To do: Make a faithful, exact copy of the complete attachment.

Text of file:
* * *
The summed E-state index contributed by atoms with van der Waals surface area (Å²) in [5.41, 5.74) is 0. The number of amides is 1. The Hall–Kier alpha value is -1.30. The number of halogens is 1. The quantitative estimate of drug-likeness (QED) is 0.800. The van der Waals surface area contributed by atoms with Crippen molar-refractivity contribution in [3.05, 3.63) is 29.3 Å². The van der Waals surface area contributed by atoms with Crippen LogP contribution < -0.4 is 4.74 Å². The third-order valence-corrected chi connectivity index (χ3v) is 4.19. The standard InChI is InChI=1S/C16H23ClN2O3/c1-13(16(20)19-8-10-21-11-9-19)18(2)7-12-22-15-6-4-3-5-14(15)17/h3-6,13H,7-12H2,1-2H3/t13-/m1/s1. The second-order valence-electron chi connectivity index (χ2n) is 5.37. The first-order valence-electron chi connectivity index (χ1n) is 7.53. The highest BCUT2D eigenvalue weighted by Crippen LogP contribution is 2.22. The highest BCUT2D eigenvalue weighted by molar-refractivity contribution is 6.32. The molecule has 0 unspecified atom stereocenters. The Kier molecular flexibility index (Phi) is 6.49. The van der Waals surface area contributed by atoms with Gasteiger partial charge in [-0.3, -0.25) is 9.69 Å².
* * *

The summed E-state index contributed by atoms with van der Waals surface area (Å²) in [5.41, 5.74) is 0. The number of amides is 1. The Hall–Kier alpha value is -1.30. The number of halogens is 1. The quantitative estimate of drug-likeness (QED) is 0.800. The van der Waals surface area contributed by atoms with Crippen molar-refractivity contribution in [3.05, 3.63) is 29.3 Å². The van der Waals surface area contributed by atoms with Crippen LogP contribution < -0.4 is 4.74 Å². The third-order valence-corrected chi connectivity index (χ3v) is 4.19. The standard InChI is InChI=1S/C16H23ClN2O3/c1-13(16(20)19-8-10-21-11-9-19)18(2)7-12-22-15-6-4-3-5-14(15)17/h3-6,13H,7-12H2,1-2H3/t13-/m1/s1. The second-order valence-electron chi connectivity index (χ2n) is 5.37. The first-order valence-electron chi connectivity index (χ1n) is 7.53. The highest BCUT2D eigenvalue weighted by Crippen LogP contribution is 2.22. The highest BCUT2D eigenvalue weighted by molar-refractivity contribution is 6.32. The molecule has 0 unspecified atom stereocenters. The Kier molecular flexibility index (Phi) is 6.49. The van der Waals surface area contributed by atoms with Gasteiger partial charge in [-0.3, -0.25) is 9.69 Å².